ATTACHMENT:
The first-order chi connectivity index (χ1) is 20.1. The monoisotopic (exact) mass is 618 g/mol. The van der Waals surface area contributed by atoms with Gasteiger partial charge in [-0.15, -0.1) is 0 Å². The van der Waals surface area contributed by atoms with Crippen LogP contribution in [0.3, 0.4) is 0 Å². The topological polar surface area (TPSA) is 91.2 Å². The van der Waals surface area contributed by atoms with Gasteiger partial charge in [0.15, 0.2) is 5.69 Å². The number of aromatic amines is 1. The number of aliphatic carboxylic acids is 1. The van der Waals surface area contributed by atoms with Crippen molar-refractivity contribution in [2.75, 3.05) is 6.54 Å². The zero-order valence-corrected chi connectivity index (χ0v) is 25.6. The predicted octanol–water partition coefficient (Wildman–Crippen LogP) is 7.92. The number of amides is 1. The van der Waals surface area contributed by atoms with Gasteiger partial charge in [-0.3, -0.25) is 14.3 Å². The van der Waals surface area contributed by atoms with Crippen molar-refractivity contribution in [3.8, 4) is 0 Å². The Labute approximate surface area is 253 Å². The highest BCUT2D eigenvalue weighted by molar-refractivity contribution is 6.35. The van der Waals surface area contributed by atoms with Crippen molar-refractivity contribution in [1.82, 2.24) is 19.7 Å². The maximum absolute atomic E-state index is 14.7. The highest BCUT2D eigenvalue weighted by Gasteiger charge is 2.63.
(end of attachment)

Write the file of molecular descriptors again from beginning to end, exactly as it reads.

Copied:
The first-order chi connectivity index (χ1) is 20.1. The monoisotopic (exact) mass is 618 g/mol. The van der Waals surface area contributed by atoms with Gasteiger partial charge in [-0.15, -0.1) is 0 Å². The van der Waals surface area contributed by atoms with Crippen LogP contribution in [0.3, 0.4) is 0 Å². The topological polar surface area (TPSA) is 91.2 Å². The van der Waals surface area contributed by atoms with Gasteiger partial charge in [0.15, 0.2) is 5.69 Å². The number of aromatic amines is 1. The number of aliphatic carboxylic acids is 1. The van der Waals surface area contributed by atoms with Crippen molar-refractivity contribution in [2.75, 3.05) is 6.54 Å². The zero-order valence-corrected chi connectivity index (χ0v) is 25.6. The predicted octanol–water partition coefficient (Wildman–Crippen LogP) is 7.92. The number of amides is 1. The van der Waals surface area contributed by atoms with Gasteiger partial charge in [-0.3, -0.25) is 14.3 Å². The van der Waals surface area contributed by atoms with Crippen molar-refractivity contribution in [3.8, 4) is 0 Å². The Labute approximate surface area is 253 Å². The highest BCUT2D eigenvalue weighted by molar-refractivity contribution is 6.35. The van der Waals surface area contributed by atoms with Crippen molar-refractivity contribution in [1.82, 2.24) is 19.7 Å². The maximum absolute atomic E-state index is 14.7. The highest BCUT2D eigenvalue weighted by Gasteiger charge is 2.63.